In sum, "game storing means" is not at all indefinite, it plainly refers to structures within the dart games, and it is therefore subject to the same construction already given to "means for storing" in Claim 1.

"polling each remote location by the CCD"

Even though both parties expend considerable energy expounding on the construction of the just-quoted term, in the end both also concede that they agree on its plain meaning: requesting information from each remote location of the dart game to facilitate data transfer (A. Mem. 38, M. Mem. 23).*fn14 That construction is adopted.

Claim 14

Claim 14 incorporates all aspects of Claims 1 and 2 and adds in part (9:51-10:3):

a communication medium coupling the plurality of remotely located electronic dart games to the central control device and enabling bidirectional communication between the central control device and the plurality of remotely located electronic dart games, wherein the receiving and transmitting means of the dart games and the inputting and outputting means of the CCD interface with the communication medium.

As such, Claim 14 is the apparatus counterpart to the method of Claim 1. That being so, the parties agree that analogous terms of Claim 14 must be interpreted in a manner consistent with the construction of Claim 1. Three of those terms have been disputed by the parties.

"coupling"

"Coupling" is the counterpart to the Claim 1 term "connecting." Accordingly, the same meaning-establishing an association to allow communication between electronic devices — is adopted.

"enabling bidirectional communication"

"Bidirectional communication" is the counterpart to the Claim 1 term "communicating bidirectionally." Hence the same construction — transferring information in both directions, but with no requirement that data must flow in both directions at the same time — is adopted.

"interface with the communication medium"

Merit has misread the word "interface" in Claim 14 as a noun, proposing a construction of "a shared electrical boundary" (M. Mem. 25). But as A. Resp. 21 correctly points out, "interface" is indisputably a verb in Claim 14. Despite some reluctance to endorse such a classic patent-lawyer-talk term as "therebetween," this Court accepts Arachnid's statement of the plain meaning of the element in question: "the receiving means and transmitting means of the dart games and inputting means and outputting means of the CCD are configured to effect a data exchange therebetween" (a reading to which Merit does not object).

Claim 18

Claim 18 reads (10:19-32):

In an electronic dart game apparatus especially for use in a dart league or tournament, the combination comprising:

electronic input means for receiving player data and league or tournament player pairings information from at least one external source and game statistics;

storage means within the dart game apparatus for storing the external data and game statistics generated within the dart game; and

output means for transmitting the player data and game statistics to a location external to the dart game.

Three terms in that claim require construction.

"electronic input means"

This just-quoted means-plus-function element performs the function of receiving player data and league or tournament player pairings information from at least one external source as well as the function of receiving game statistics (A. Mem. 52, M. Mem. 27). Merit argues that the element is indefinite (and therefore incapable of any reasonable construction) because no structure in the dart game is capable of receiving both player and league or tournament information and game statistics. But that contention is based on the faulty assumption that "game statistics" can refer only to the information generated by games played on each particular dart game. Instead there is nothing to prevent the input of statistics into one game from another source — and indeed, a preferred embodiment in Patent '155 describes a configuration in which "nonmaster" games at each location input their game statistics into the "master" game, which then sends all of the data on to the CCD.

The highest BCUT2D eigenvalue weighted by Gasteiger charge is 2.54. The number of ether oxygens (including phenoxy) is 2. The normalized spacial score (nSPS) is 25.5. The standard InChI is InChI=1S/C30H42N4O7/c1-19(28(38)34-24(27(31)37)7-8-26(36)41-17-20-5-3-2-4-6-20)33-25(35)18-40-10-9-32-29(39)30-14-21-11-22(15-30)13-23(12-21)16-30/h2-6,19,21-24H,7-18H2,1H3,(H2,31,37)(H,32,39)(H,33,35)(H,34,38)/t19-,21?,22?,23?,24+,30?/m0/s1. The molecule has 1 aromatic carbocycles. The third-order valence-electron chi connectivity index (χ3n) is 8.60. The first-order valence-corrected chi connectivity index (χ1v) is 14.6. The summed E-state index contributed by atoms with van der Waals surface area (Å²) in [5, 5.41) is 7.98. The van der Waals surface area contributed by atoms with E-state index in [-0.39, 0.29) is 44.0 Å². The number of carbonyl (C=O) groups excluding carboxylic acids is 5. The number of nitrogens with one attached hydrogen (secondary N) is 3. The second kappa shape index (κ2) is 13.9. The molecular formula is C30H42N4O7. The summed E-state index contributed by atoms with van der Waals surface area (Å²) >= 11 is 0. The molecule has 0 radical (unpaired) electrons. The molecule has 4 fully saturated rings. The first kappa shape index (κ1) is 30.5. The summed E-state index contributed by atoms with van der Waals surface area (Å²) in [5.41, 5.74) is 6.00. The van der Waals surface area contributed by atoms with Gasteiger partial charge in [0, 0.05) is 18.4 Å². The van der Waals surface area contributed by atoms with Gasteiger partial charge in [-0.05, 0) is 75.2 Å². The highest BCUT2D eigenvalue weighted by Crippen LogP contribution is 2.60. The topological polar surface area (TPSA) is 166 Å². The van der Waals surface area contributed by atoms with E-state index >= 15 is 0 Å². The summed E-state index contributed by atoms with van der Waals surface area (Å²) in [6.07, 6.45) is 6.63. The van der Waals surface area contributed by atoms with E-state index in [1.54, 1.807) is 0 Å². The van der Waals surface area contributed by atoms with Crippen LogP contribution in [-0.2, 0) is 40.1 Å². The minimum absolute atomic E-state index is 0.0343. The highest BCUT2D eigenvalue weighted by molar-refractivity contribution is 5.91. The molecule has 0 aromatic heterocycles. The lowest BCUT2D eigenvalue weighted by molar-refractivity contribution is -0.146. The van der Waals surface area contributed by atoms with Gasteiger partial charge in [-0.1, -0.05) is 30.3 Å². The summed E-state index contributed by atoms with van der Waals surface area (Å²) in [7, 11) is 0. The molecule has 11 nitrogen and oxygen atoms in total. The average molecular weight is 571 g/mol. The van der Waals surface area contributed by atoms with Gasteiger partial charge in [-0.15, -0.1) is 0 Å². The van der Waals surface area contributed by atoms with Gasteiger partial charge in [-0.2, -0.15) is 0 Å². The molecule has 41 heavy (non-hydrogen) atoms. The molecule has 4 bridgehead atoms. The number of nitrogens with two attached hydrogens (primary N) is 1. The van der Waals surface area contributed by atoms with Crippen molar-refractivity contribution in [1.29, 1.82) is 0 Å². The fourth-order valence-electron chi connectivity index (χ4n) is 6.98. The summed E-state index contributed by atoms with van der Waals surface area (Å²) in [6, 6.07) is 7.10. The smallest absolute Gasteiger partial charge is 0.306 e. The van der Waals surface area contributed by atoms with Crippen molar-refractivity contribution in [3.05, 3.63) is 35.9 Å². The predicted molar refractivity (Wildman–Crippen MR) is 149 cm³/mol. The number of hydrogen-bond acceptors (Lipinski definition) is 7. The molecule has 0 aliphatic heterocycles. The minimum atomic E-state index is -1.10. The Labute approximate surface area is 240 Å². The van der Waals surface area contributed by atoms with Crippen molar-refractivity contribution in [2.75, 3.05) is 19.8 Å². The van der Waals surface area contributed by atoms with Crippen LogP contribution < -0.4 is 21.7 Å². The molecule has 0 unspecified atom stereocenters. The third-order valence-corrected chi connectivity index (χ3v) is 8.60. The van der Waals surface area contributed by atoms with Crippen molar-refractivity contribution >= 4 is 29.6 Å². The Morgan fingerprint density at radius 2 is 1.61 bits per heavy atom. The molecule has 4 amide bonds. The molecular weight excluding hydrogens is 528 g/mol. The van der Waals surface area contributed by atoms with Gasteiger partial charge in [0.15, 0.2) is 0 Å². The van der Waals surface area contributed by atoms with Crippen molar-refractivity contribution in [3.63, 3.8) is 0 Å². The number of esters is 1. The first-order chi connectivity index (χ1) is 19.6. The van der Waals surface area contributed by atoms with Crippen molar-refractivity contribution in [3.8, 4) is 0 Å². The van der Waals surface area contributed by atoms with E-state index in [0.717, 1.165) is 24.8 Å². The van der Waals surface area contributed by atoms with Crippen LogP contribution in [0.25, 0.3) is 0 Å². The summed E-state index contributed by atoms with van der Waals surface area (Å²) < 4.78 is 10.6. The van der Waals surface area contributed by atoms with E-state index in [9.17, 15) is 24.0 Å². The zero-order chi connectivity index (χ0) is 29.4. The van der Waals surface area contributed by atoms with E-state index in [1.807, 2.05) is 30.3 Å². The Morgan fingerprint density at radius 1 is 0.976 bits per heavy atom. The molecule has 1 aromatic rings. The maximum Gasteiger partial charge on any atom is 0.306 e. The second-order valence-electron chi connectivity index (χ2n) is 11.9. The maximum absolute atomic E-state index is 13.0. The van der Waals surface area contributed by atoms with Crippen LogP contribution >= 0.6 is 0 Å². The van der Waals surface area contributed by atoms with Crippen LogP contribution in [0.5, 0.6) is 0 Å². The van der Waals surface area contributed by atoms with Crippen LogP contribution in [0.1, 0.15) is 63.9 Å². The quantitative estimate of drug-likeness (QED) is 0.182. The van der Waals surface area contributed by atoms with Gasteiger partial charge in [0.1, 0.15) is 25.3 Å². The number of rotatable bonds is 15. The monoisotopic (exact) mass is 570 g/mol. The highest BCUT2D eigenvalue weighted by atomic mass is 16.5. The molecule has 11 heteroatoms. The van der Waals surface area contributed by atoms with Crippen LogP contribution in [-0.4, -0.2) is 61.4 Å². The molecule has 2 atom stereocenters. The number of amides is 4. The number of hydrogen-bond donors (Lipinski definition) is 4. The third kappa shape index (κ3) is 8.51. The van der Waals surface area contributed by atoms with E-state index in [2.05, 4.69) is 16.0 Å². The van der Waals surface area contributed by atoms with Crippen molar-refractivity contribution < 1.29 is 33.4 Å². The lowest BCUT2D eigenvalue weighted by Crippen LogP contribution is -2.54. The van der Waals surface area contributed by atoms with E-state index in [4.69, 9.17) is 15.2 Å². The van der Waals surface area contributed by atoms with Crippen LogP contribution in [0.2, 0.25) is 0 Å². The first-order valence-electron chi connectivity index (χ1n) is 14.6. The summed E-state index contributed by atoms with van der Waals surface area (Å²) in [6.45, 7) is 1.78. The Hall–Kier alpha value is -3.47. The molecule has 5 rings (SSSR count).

Thus Merit's indefiniteness argument fails. "Electronic input means" is construed as including any one or more of a computer modem, player card reader/writers, electronic interlink or Spider Writer ™ technology.

"storage means"

This just-quoted means-plus-function element performs the function of storing external data and game statistics generated within the dart game (A. Mem. 54, M. Mem. 28). As earlier, Merit asserts that this term should be construed to mean only non-volatile computer memory. For the same reasons as stated earlier, that assertion is rejected. For its part, Arachnid proposes that the term "storage means" should include player cards — but such cards are clearly not "within the dart game apparatus."

Patent '155 discloses computer memory and electronic memory circuitry as storage means within the dart game. That construction is adopted.

"output means"

Both parties agree that the function of this just-quoted means-plus-function element is the same as the "means for transmitting" element in Claim 1 (A. Mem. 56, M. Mem. 28). Consequently Merit's argument that the term should be construed as limited to non-contact IC player card readers and computer modems is again rejected. As earlier, "output means" are construed to comprise player card reader/writers or other portable data storage device interfaces and modems.

Conclusion

This opinion, faithful to the teaching of Markman, has construed the disputed terms in Claims 1, 3, 14 and 18 as a matter of law. With that done, it now becomes necessary to determine the next steps needed to move the case forward for ultimate disposition. This Court sets a status hearing for 8:45 a.m. May 30, 2002.*fn15